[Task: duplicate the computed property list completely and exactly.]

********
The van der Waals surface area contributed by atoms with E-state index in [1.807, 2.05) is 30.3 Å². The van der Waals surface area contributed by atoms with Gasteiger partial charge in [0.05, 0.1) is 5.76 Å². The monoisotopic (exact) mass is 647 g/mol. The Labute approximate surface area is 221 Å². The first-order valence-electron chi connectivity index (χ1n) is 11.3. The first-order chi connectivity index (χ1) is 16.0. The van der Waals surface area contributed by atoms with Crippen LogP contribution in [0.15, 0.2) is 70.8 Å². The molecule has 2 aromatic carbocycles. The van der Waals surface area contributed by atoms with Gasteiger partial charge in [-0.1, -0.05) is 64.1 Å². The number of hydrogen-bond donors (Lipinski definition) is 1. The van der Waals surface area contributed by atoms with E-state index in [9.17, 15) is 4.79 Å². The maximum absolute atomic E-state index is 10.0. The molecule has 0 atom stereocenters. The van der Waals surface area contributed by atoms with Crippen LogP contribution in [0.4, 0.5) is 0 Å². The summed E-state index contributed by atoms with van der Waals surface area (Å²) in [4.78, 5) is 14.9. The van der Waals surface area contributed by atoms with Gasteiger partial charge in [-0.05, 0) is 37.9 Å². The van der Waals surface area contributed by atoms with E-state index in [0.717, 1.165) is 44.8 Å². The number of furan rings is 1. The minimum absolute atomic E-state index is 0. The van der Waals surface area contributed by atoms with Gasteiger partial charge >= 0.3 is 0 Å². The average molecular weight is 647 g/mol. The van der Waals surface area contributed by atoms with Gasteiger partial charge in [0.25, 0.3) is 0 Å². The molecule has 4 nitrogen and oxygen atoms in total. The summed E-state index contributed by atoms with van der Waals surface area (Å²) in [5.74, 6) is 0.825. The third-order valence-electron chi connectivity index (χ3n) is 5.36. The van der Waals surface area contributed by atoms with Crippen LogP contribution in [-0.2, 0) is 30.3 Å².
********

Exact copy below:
The van der Waals surface area contributed by atoms with E-state index in [1.807, 2.05) is 30.3 Å². The van der Waals surface area contributed by atoms with Gasteiger partial charge in [0.05, 0.1) is 5.76 Å². The monoisotopic (exact) mass is 647 g/mol. The Labute approximate surface area is 221 Å². The first-order valence-electron chi connectivity index (χ1n) is 11.3. The first-order chi connectivity index (χ1) is 16.0. The van der Waals surface area contributed by atoms with Crippen LogP contribution in [0.15, 0.2) is 70.8 Å². The molecule has 2 aromatic carbocycles. The van der Waals surface area contributed by atoms with Gasteiger partial charge in [-0.1, -0.05) is 64.1 Å². The number of hydrogen-bond donors (Lipinski definition) is 1. The van der Waals surface area contributed by atoms with E-state index in [9.17, 15) is 4.79 Å². The maximum absolute atomic E-state index is 10.0. The molecule has 0 atom stereocenters. The van der Waals surface area contributed by atoms with Crippen LogP contribution in [0.4, 0.5) is 0 Å². The summed E-state index contributed by atoms with van der Waals surface area (Å²) in [4.78, 5) is 14.9. The van der Waals surface area contributed by atoms with Gasteiger partial charge in [-0.05, 0) is 37.9 Å². The van der Waals surface area contributed by atoms with E-state index in [0.717, 1.165) is 44.8 Å². The number of furan rings is 1. The minimum absolute atomic E-state index is 0. The van der Waals surface area contributed by atoms with Gasteiger partial charge >= 0.3 is 0 Å². The average molecular weight is 647 g/mol. The van der Waals surface area contributed by atoms with Gasteiger partial charge in [0.25, 0.3) is 0 Å². The molecule has 4 nitrogen and oxygen atoms in total. The summed E-state index contributed by atoms with van der Waals surface area (Å²) in [5.74, 6) is 0.825. The third-order valence-electron chi connectivity index (χ3n) is 5.36. The van der Waals surface area contributed by atoms with Crippen LogP contribution in [-0.2, 0) is 30.3 Å².